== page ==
Yes, re-writing can be a nightmare. Here I am, instructed by my doctors to take it easy and not stress (how do people obey instructions like that?) and I spent all yesterday trying to re-write my brilliant novel. I'm not telling you this to discourage you. Absolutely not. I want you to write, and re-write, and you have to trust me that one day it will be very satisfying and worth the effort. Now back to my problem.
I'm not one of those writers who says to herself, "I shall now write a story that will appeal to boys between the ages of six and eight," or, "I'm going to write a book for teenage girls," or "Just wait until the newborn babies hear this one!" No, I don't do any of that. What happens is that I get an idea and start writing for me. I finally get to a draft that I think is as good as it can be - knowing it will never be that good. I drink a celebration cup of tea and send the manuscript to the publisher.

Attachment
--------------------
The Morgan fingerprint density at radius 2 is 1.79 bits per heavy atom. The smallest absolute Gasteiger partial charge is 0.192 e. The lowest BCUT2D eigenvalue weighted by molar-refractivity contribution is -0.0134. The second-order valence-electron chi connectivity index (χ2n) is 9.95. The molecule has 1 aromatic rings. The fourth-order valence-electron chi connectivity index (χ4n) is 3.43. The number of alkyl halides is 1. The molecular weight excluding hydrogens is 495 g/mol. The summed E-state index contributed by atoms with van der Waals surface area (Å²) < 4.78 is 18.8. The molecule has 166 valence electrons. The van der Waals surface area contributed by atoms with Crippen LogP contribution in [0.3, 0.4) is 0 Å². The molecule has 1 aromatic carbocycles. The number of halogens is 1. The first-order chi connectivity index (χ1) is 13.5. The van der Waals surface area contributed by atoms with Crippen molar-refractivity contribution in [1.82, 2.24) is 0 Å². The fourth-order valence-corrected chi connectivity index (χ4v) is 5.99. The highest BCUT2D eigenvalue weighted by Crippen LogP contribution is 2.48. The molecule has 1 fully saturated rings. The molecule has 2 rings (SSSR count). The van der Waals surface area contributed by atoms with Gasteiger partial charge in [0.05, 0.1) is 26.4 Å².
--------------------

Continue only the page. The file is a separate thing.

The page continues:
The publisher sends me an email that says the POV (point of view) is wrong. The book must appeal to ten year old boys. Okay, he has part of a point. So I have to do two things. I must not give up my story and compromise so that it is not mine anymore, but I must remain true to myself whilst following the publisher's rules.
As I re-write I see that it just might work, but I still have to have a couple of other points of view in the story. It's a problem, but one I'm going to try to solve. I'll imagine I'm a scientist, and my formula is not working, so I have to take away some of that and add a little of this to take its place.
Actually, to give him credit, my publisher (I hope he's my publisher!) said it was like a recipe for chicken soup. A little celery, a few carrots etc.
Hmm. Maybe that's what I need. Chicken Soup for the writer. I'll keep you posted.